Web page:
Two of Fiat Chrysler Automobile’s most classically American models will become a little more global when they undergo complete makeovers two years from now.
While FCA officials are saying little to nothing about the planned mid-2018 replacements for the Dodge Charger and Challenger muscle cars, it appears they will likely switch platforms, adopting an “architecture” getting its first use for the all-new 2017 Alfa Romeo Giulia.
While there will likely be a number of modifications made for the American muscle cars, a key goal will be to slash the weight of the next-generation models. One media report this week suggested the Dodge Charger, in particular, is targeted to shed as much as 500 pounds of mass. That would mirror moves made by key rivals General Motors and Ford.
According to a report in trade publication Automotive News, the new Charger would also get a new, 300 horsepower twin-turbo inline-four that will be shared with the next-gen, 2018 Jeep Wrangler. That wildly popular SUV is also undergoing a major lightweighting effort as FCA prepares to meet tough new U.S. fuel economy mandates.
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Currently, the Dodge Charger and Challenger models share the same basic, Mercedes-Benz-derived platform that was a holdover from the ill-fated DaimlerChrysler “merger of equals.” The rear-drive chassis is also used for the big Chrysler 300. That large sedan is also expected to get a new architecture when the current model’s lifecycle comes to an end shortly before the end of the decade.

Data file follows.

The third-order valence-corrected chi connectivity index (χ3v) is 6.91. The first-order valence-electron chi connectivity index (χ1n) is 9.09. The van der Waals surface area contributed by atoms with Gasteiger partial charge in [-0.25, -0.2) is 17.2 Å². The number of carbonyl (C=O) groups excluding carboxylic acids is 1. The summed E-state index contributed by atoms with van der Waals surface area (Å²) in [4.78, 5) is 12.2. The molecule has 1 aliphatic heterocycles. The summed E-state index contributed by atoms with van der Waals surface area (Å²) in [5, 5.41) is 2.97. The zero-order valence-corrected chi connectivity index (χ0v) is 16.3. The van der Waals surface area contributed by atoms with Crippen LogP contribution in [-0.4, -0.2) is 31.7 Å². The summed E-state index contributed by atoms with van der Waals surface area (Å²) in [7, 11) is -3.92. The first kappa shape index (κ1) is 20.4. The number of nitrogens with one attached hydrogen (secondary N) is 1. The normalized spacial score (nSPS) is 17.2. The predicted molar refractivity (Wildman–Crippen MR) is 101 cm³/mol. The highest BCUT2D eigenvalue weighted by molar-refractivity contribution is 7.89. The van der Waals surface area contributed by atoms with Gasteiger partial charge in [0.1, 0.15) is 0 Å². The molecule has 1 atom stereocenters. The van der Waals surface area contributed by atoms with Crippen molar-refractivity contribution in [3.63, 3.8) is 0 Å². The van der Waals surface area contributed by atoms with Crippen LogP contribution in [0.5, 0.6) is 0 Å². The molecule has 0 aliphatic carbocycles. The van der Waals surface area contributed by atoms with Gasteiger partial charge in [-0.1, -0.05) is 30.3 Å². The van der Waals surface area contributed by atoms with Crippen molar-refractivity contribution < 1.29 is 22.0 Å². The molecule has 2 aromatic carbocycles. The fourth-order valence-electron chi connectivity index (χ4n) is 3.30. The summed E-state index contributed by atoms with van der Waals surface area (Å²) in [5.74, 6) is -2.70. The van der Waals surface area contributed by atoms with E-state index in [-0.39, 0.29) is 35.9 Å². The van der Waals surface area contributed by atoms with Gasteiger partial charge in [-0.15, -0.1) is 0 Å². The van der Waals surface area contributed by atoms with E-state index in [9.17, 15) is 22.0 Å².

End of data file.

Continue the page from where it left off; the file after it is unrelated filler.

Details about plans for the three large models have been in short supply, kept largely on a need-to-know basis within FCA. What’s in store for the Challenger has been managed on the level of a national secret, but word has begun leaking out about the Charger, in part because FCA showed a prototype of the new version to dealers during a private meeting in Las Vegas last August.
That event also brought out a prototype convertible that reportedly will revive the Barracuda nameplate, one of the old Chrysler Corporation’s most beloved models from the 1960s and ‘70s.
According to reports, dealers who attended the Las Vegas event likened the Charger prototype to the 1999 Charger Concept developed by long-time Chrysler design director Tom Gale. There would likely be a number of changes made, of course, reflecting more modern technologies, such as LED lighting, as well as the need to upgrade fuel-saving – and performance-enhancing – aerodynamics.
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The shift to a smaller, Alfa-derived platform could come as a shock to some traditionalists, but it would not be a unique move. Chevrolet downsized the latest-generation Camaro, moving it from its own rear-drive platform to one shared with the compact Cadillac ATS. On the plus side, by improving economies of scale, the next-generation Charger (and, perhaps, the Challenger) would likely get more features and upgrades than if Dodge were to rely on its own architecture, yet again.
And that very well could translate into a pony car that not only burns rubber but which will also gain the maneuverability of a European sports car. That’s certainly been the case with the latest-generation Camaro.
Based on the global product strategy FCA CEO Sergio Marchionne revealed in May 2014, the new Dodge Charger should make its appearance in mid-2018 and will likely carry a 2019 model-year designation. The next Charger – and possibly a reborn Barracuda – should appear about the same time.
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